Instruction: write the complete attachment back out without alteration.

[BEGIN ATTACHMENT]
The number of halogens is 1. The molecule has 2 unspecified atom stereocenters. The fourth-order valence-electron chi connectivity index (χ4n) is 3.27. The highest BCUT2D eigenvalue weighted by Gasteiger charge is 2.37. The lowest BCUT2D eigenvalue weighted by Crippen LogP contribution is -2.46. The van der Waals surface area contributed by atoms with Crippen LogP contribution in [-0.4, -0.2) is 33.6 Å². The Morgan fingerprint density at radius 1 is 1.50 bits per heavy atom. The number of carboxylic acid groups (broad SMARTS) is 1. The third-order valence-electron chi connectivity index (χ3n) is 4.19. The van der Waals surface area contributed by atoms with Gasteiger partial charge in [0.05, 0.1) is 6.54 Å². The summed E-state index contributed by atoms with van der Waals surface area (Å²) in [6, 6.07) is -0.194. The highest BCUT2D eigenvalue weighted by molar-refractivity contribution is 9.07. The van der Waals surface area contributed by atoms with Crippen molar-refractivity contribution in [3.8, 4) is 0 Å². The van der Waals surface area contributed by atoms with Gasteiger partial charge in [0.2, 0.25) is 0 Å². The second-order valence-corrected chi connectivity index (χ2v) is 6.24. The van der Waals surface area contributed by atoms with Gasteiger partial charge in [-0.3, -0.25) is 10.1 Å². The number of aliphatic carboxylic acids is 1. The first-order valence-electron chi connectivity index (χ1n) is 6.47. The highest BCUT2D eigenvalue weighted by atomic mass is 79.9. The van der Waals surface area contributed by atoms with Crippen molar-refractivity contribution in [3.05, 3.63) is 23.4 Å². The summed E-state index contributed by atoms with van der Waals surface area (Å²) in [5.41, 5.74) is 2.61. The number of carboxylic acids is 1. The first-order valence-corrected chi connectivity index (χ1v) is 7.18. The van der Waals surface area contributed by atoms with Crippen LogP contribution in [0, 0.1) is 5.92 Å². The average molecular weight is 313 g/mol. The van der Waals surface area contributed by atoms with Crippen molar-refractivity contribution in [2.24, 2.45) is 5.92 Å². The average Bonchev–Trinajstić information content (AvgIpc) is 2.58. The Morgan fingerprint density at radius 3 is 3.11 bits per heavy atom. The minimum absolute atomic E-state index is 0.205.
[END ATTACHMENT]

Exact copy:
The number of halogens is 1. The molecule has 2 unspecified atom stereocenters. The fourth-order valence-electron chi connectivity index (χ4n) is 3.27. The highest BCUT2D eigenvalue weighted by Gasteiger charge is 2.37. The lowest BCUT2D eigenvalue weighted by Crippen LogP contribution is -2.46. The van der Waals surface area contributed by atoms with Crippen LogP contribution in [-0.4, -0.2) is 33.6 Å². The Morgan fingerprint density at radius 1 is 1.50 bits per heavy atom. The number of carboxylic acid groups (broad SMARTS) is 1. The third-order valence-electron chi connectivity index (χ3n) is 4.19. The van der Waals surface area contributed by atoms with Gasteiger partial charge in [0.05, 0.1) is 6.54 Å². The summed E-state index contributed by atoms with van der Waals surface area (Å²) in [6, 6.07) is -0.194. The highest BCUT2D eigenvalue weighted by molar-refractivity contribution is 9.07. The van der Waals surface area contributed by atoms with Crippen molar-refractivity contribution in [3.8, 4) is 0 Å². The van der Waals surface area contributed by atoms with Gasteiger partial charge in [0.2, 0.25) is 0 Å². The second-order valence-corrected chi connectivity index (χ2v) is 6.24. The van der Waals surface area contributed by atoms with Gasteiger partial charge in [-0.3, -0.25) is 10.1 Å². The number of aliphatic carboxylic acids is 1. The first-order valence-electron chi connectivity index (χ1n) is 6.47. The highest BCUT2D eigenvalue weighted by atomic mass is 79.9. The van der Waals surface area contributed by atoms with Crippen molar-refractivity contribution in [3.05, 3.63) is 23.4 Å². The summed E-state index contributed by atoms with van der Waals surface area (Å²) in [5.41, 5.74) is 2.61. The number of carboxylic acids is 1. The first-order valence-corrected chi connectivity index (χ1v) is 7.18. The van der Waals surface area contributed by atoms with Crippen LogP contribution in [0, 0.1) is 5.92 Å². The average molecular weight is 313 g/mol. The van der Waals surface area contributed by atoms with Crippen molar-refractivity contribution in [2.24, 2.45) is 5.92 Å². The average Bonchev–Trinajstić information content (AvgIpc) is 2.58. The Morgan fingerprint density at radius 3 is 3.11 bits per heavy atom. The minimum absolute atomic E-state index is 0.205.